In an earlier chapter I have noted a peculiar case of family Karma that came under my notice in Northern India. Two sons of a respectable and healthy family had each been stricken with paralysis on attaining his twelfth year. When I saw them, one was fourteen, the other twelve years old; and although I had cured some two hundred paralytics by my curative passes I could do nothing for these poor lads: evidently it was their Karma to suffer in this way, and their cases were incurable.
The book of Adolphe d' Assier on the state of man after death 1 pleased me so much that I asked and,

1 L' Humanitté Posthume.


in due course, obtained his permission to bring out an English edition with annotations of my own. I began the task on 27th May (1886), and, with intervals of other duties attended to, finished it on June 24th. It was published in a neat form by Mr. Redway, and had a gratifying success. To my mind, it is one of the most useful books of reference in our occult literature, especially so because of the author's having been a Comtist, and having led us, as it were, past the tomb, into the shadowland. That he deserts us midway through the gloom, matters not; he has at least disposed of the objectors in his old party who refused to stir one step beyond the sill of the door of the sepulchre.
On 6th June the Council met and approved of my plan for the organisation of an American Board of Control to have charge of our movement in the United States of America. Shortly after, however, a quarrel sprang up between Mr. Judge and Dr. Coues, the latter wanting to be appointed President for life of the American Section—an anomaly, since a Society can have but one head if it be really an entity, or corporate body. He wrote H. P. B. and myself the most fantastical, self-adulatory letters, in which gross flattery was mingled with boasting and peppered with covert threats. He explained to us how he played upon the American public, now exciting its curiosity and wonder, anon destroying its hopes of ever solving the mystery which he was hiding from the profane. In short, he gave me the impression that he was a most dangerous and undesirable man to have dealings with; and when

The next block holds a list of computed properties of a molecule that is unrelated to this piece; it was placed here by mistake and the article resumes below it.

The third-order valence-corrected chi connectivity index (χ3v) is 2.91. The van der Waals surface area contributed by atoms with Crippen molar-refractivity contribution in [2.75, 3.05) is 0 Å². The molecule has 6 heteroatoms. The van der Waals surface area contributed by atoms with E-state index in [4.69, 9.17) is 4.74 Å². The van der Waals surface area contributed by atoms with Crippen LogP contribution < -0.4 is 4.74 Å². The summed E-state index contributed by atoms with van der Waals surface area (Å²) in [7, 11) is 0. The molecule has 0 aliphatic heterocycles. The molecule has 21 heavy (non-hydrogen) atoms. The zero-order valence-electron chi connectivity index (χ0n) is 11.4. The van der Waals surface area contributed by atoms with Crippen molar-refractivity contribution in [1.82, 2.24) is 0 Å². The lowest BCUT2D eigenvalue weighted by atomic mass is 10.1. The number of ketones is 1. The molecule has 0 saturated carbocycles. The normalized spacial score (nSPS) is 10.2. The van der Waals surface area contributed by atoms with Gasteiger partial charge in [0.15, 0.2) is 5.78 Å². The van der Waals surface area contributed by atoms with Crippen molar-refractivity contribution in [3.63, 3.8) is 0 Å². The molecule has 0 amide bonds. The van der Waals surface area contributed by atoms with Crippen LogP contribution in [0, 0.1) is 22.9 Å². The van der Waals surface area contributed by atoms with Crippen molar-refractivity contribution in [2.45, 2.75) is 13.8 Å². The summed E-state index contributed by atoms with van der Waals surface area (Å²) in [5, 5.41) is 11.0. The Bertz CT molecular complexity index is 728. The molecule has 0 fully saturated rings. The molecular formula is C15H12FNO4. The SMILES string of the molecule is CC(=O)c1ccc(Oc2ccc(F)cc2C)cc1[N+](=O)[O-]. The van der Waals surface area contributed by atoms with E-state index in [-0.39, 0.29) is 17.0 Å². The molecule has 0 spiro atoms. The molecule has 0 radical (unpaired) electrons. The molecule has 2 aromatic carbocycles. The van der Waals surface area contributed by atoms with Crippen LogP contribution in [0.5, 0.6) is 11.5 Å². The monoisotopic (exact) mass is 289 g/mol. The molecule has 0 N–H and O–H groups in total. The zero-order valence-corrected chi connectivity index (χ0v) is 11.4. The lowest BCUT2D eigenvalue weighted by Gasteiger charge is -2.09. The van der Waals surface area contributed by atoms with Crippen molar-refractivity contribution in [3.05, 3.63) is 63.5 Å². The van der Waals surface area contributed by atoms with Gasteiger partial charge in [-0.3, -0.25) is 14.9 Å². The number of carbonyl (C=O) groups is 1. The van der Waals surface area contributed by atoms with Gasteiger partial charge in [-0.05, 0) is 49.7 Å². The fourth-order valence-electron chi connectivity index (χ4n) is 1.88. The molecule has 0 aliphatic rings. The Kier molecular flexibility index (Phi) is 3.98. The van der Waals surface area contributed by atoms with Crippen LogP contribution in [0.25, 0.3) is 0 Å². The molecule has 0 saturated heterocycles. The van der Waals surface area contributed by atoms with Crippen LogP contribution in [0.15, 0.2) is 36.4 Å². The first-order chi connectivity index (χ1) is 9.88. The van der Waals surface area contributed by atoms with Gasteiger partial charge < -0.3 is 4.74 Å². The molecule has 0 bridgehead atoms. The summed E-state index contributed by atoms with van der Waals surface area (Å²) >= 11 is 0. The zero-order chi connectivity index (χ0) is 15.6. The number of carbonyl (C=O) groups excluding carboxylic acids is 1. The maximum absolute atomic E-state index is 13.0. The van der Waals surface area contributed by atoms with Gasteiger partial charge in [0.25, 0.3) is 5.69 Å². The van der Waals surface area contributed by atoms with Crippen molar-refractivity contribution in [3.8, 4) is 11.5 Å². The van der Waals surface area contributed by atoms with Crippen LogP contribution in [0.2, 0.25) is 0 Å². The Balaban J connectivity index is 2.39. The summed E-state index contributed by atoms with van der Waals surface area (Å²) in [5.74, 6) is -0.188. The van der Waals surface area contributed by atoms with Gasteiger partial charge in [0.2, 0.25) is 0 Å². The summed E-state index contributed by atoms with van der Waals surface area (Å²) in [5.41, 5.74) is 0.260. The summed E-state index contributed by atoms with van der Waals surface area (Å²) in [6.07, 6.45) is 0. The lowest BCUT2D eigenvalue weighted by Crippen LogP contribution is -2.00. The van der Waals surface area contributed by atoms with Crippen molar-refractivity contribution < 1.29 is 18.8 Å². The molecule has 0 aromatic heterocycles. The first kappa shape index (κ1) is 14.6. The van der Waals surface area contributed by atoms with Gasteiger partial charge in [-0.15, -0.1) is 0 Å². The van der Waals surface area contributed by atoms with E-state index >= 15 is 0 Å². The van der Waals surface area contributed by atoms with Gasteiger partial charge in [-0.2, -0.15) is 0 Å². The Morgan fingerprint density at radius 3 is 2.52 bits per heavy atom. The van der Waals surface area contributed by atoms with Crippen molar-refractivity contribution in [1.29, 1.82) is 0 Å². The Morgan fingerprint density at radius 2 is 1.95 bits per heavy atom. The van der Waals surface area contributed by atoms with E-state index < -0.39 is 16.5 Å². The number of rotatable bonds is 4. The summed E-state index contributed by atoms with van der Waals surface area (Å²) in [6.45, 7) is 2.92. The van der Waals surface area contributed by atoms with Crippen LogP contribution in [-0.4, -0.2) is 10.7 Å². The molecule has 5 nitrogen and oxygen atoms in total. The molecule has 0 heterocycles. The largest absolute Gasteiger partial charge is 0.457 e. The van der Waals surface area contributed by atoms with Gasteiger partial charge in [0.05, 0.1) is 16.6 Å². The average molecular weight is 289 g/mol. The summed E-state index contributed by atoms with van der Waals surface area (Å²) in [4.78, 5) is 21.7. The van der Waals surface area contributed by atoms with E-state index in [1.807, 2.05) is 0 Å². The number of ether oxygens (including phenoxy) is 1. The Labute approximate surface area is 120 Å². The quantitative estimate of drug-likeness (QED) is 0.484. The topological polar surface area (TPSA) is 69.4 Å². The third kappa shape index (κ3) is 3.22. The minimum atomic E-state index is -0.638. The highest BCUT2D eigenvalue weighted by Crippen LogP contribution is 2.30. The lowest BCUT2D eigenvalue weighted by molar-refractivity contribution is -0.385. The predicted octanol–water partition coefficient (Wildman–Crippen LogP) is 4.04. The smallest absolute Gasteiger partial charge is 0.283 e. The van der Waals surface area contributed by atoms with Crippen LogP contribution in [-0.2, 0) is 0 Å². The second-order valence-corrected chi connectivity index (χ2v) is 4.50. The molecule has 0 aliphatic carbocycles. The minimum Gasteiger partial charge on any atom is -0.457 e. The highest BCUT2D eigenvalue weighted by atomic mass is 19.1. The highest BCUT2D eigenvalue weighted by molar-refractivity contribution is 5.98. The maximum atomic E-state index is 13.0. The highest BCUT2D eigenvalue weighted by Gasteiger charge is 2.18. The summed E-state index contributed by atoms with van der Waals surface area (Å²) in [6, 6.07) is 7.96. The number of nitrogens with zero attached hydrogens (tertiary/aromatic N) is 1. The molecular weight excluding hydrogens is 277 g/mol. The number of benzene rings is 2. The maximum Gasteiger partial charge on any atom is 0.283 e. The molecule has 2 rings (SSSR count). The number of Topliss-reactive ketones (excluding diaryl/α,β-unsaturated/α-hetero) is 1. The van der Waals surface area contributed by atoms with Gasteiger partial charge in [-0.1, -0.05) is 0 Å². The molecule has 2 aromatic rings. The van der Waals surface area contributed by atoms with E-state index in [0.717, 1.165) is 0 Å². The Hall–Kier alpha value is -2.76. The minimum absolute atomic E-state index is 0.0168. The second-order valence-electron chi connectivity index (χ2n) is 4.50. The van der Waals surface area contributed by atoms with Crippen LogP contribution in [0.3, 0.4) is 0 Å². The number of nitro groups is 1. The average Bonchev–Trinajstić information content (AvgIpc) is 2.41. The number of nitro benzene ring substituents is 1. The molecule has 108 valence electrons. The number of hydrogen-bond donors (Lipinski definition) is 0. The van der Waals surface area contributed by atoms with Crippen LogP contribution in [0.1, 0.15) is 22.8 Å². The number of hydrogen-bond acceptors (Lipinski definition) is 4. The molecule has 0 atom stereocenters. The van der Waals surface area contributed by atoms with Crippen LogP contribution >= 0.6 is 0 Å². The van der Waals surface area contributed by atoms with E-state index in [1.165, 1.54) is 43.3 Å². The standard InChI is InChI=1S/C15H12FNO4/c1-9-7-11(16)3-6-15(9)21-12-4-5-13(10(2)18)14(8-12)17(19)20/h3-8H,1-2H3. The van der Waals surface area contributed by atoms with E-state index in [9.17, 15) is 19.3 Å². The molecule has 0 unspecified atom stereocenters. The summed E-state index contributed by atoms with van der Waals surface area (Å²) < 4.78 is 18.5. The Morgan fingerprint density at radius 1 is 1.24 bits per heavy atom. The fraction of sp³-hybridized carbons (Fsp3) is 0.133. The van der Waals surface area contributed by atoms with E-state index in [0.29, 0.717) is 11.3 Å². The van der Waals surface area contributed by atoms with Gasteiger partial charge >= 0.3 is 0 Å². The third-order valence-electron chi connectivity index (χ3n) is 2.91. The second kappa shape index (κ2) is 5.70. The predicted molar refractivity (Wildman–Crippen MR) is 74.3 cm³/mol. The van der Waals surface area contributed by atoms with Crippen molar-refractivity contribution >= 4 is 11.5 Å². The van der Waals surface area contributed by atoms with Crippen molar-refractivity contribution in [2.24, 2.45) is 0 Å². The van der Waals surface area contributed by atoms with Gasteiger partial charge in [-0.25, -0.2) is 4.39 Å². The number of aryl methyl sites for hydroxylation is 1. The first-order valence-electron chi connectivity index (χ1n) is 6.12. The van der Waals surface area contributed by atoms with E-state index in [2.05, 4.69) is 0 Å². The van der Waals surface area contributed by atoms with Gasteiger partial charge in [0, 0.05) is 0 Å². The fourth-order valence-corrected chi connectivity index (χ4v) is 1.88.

he had brought things to a certain point, I got the Council to agree to dissolve the American Board of Control and replace it by a sectional form of organisation, based on purely republican lines, and having in itself the elements of stability. How well the scheme worked, under Mr. Judge's direction, is now a matter of history. Dr. Coues was ultimately expelled from our membership.
A letter came to me from Bombay, from Tookaram Tatya, which gave us all a great surprise. On the first page he writes feelingly about the disappearance of Damodar and of our not knowing whether he was dead or alive. On the second page, left blank, I found a long message from Mahatma K. H., or at any rate in his familiar script, giving me full information in answer to Tookaram's plaint. Damodar, it said, was alive and safe; he had tried to pass through a terrible ordeal of initiation, but had failed through physical weakness; he would, however, ultimately succeed. The time had come for us all to realise that there was an inexorable law of Karma and act accordingly. The tone of the message was admirable, and I felt rejoiced to see its stern reminder of our personal accountability: it seemed the harbinger of better days, the knell of sham holiness, of which there had been too much. I re-posted the letter to Tookaram, and asked what he knew about it, as Subba Row had in the previous instance. He answered in a letter, received on the 17th of that month, expressing his real joy over the occurrence, and telling me how other